While Thomas Hamilton, director of the Montgomery County's office of Landlord-Tenant Affairs (OLTA), sat silentM, members of his staff voiced anger at a proposal to transfer their agency to the domain of the much-larger Department of Environmental Protection (DEP)

Hamilton told reporters that he had been forbidden by county officials to speak at the county council hearing on the reorganization plan. Hamilton claimed that he was "officially gagged" by a letter received from William Hussmann, the county's chief administrative officer. "On August 3, I was advised that I would not be allowed to speak," Hamilton said.

Hussman acknowledged that he had sent Hamilton a letter stating that Hamilton would have to get his approval to testify. Hussman said Hamilton did not ask for such approval but if he had, it would not have been granted.

Hussman said he would not let Frances Abrams, head of the DEP, speak either. "I don't think the organization of government should be decided by people who have responsibility for the organization of government," he said. "If you let them talk, they'd just reorganize the whole thing around themselves."

Hamilton, in an angry statement earlier in the day, said that the move was an effort to abolish the office. Directing his attack at County Executive James P Gleason, he said"Mr. Gleason is a Republican. His constituency is composed of businessmen, including landlords. In 1972, Gleason vetoed the bill that created the office. What this bill really does is abolish this office.

The move, proposed by Gleason, would put the Landlord-tenant office, with its 16 employees, under the jurisdiction of DEP, which has 282 employees.

The OLTA enforces legislation concerning security deposits, licenses for apartment complexes, and other items pertaining to tenants and landlords. The DEP enforces housing standards and inspects dwellings in the county to make sure they meet those standards. They also admisnister animal protection controls and environmental regulations.

I do not believe animal control has anything to do with landlord-tenant affairs," OLTA employee Nikki Ewald testified.

The OLTA employees and representatives of several tenant associations who spoke before the council said that the office would not be effective under Mrs Abrams.

"In the past five years, the DEP has not filed a single suit on housing matters," said Charles Howe, president of the Blair Park Tenants Association, "whereas OLTA has been in court numerous times."

Under the proposed move, which Hussmann says will save no money but will foster efficiency, an office of landlord-tenant affairs will still exist. But Abrams will be the boss, and Hussmann will not have to mediate between Abrams and Hamilton.

Proponents of all sides of the issue said they believed the problems among the principals probably provoked the decision to move to OLTA.

"It's probably a personality conflict between Tom(Hamilton) and Fran(Abrams)," council vice-president Elizabeth Scull commented after the hearing. "I think Mr. Hussmann is tired of being in the middle."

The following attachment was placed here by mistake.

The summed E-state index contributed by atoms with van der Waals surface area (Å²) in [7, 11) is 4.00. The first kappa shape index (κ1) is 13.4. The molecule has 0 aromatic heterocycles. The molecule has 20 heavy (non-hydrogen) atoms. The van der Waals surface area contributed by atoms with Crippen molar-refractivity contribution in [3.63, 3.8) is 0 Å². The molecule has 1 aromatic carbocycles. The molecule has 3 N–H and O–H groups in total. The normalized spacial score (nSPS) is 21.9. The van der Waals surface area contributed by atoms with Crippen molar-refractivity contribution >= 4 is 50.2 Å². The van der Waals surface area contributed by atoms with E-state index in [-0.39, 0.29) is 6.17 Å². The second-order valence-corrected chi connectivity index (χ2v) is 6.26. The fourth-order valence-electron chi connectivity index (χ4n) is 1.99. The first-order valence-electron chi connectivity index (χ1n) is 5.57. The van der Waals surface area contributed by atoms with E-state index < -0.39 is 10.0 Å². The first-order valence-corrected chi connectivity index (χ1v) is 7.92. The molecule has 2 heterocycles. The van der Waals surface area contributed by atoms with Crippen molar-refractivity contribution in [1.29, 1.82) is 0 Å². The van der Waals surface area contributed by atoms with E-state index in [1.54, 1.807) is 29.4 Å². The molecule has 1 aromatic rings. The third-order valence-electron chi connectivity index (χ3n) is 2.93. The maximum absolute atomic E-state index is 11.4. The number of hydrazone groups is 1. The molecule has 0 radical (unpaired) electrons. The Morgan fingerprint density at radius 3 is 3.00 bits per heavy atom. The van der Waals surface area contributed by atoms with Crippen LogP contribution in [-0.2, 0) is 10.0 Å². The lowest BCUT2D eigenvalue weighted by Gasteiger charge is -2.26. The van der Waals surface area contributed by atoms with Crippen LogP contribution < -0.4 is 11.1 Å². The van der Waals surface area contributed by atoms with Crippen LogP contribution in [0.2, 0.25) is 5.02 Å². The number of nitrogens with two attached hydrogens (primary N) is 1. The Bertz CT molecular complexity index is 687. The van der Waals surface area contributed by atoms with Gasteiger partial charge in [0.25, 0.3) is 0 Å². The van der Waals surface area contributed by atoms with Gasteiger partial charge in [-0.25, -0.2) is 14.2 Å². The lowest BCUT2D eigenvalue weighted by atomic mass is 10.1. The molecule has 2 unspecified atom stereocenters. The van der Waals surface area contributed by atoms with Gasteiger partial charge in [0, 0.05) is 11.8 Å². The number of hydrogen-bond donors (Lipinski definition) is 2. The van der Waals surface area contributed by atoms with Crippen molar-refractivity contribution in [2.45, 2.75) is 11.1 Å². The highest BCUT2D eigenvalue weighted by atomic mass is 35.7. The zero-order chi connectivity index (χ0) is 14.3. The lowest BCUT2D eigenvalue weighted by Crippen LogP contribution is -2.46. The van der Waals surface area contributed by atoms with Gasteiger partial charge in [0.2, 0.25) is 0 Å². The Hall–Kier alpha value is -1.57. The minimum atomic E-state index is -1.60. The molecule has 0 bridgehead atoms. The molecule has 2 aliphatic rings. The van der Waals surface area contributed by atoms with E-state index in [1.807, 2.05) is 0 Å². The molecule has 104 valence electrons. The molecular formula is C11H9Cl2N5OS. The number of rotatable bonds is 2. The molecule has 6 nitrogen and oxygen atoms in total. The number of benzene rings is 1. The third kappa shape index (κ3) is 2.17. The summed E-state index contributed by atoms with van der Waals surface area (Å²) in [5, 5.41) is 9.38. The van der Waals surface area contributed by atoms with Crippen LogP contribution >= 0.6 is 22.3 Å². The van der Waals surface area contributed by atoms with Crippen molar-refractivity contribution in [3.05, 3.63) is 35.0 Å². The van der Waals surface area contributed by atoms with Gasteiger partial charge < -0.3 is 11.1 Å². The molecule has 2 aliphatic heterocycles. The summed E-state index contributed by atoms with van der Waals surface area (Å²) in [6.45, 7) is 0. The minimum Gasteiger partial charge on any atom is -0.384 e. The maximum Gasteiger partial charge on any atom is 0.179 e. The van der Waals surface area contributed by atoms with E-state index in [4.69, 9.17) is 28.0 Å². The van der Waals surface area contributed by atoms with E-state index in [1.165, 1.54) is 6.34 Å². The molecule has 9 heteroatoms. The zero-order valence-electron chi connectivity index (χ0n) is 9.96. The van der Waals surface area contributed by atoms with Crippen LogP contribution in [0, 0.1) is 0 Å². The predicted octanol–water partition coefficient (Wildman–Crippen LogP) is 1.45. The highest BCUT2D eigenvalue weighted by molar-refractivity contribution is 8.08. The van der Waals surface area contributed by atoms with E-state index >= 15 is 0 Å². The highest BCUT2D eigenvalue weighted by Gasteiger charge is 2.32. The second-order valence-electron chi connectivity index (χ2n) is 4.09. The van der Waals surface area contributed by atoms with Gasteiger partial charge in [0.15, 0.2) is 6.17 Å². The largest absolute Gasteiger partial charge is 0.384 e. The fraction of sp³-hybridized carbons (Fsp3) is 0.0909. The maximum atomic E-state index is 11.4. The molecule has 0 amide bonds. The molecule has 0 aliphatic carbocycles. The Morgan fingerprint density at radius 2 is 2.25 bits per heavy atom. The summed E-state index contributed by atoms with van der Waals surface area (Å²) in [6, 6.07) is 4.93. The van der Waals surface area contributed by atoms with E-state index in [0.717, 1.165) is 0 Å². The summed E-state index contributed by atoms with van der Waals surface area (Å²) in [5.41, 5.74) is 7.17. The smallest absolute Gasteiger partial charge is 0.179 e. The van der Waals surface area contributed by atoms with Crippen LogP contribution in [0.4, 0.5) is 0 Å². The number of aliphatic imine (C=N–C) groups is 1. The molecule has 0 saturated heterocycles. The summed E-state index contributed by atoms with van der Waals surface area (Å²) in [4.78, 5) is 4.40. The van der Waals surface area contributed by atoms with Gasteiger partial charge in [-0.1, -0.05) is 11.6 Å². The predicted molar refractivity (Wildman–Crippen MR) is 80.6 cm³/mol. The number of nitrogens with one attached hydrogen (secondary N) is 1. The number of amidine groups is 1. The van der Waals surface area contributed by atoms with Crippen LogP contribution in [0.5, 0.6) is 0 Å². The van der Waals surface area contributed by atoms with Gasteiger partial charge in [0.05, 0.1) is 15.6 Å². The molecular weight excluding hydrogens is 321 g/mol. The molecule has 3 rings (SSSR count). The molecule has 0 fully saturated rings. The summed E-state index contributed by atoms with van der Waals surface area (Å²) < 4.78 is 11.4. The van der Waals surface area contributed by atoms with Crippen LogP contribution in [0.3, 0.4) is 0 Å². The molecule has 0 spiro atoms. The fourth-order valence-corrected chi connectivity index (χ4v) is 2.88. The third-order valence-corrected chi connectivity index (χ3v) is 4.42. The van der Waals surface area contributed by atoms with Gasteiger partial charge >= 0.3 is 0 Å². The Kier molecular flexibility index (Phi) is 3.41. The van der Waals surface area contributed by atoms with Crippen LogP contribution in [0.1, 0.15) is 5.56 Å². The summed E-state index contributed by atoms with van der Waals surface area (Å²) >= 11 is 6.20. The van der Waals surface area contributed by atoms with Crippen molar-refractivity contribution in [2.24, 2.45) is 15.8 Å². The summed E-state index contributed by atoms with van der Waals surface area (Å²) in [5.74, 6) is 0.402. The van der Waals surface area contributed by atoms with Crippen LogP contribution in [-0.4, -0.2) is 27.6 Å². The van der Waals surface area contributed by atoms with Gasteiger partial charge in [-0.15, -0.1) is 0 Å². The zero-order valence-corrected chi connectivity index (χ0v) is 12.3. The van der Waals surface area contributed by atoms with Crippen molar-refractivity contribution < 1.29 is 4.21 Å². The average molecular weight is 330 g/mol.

Hussmann said as much during his testimony. "As far back as April of 1974, I've been the mediator," he said. "When Fran took over as head of DEP in 1976, conflicts broke out and I was called into mediate."

"The DEP was created in 1972 to consolidate agencies and to enforce housing and sanitation codes," Hussmann explained to the council. "The move would eliminate a number of problems which occur when two agencies must coordinate their affairs without having one an authorityover the other. Currently, there has been a problem of overlap."

Hamilton said he was skeptical about the continuation of the OLTA office as a real office. The directorof DEP will receive complaints (from tenants) and desseminate them among people she feels are qualified to look into them," Hamilton predicted about the way the landlord-tenant law would be carried out under the proposed system. "Anything seems to go and nothing seems to be clear."

Opponents of the move claimed Gleason's proposal was an effort to get rid of Hamilton, who would be subordinate to Abrams if the office moves. "It appears to me, and I told this to both Abrams and Hussmann, that this proposed legislation is a face-saving device to remove Hamilton from office," said Ruth Lederer, the president of the Montgomery County Tenants Association.

Hamilton said Abrams would be totally incompetent at managing the added functions of the office of landlord-tenant affairs.

Hamilton also said DEP has its own organizational problems. "They don't keep good files. I defy someone to go there and find their occupancy certificates. They've all been lost or destroyed."

Hamilton claims that DEP has been too slow in their own housing investigations. "Since 1973 I have been complaining to Hussmann and Gleason about the inadequate level of inspections by DEP," Hamilton said. "In 1973 they were so far behind in conducting inspections that only 10 per cent of the apartment complexes in the county were licensed. In 1974 only one third were licensed."

Abrams denied that the state of her office was in as much disarray as Hamilton claimed it was. "I would be very surprised to find that the occupancy files were lost or destroyed," she said. Abrams said the slowness of inspections in 1973 was due to beginning inspections for the first time under the new Montgomery County law which called for inspections every two years.

Abrams admitted that she did not have extensive knowledge of landlord-tenant issues such as rent control. "I would have to rely on division heads for particular problems," she said. "I have a staff that has expertise for dealing with those issues. The reason I'm here is because of my managerial skills. I know something about a lot of things. I would have no trouble picking up the salient points of rent control."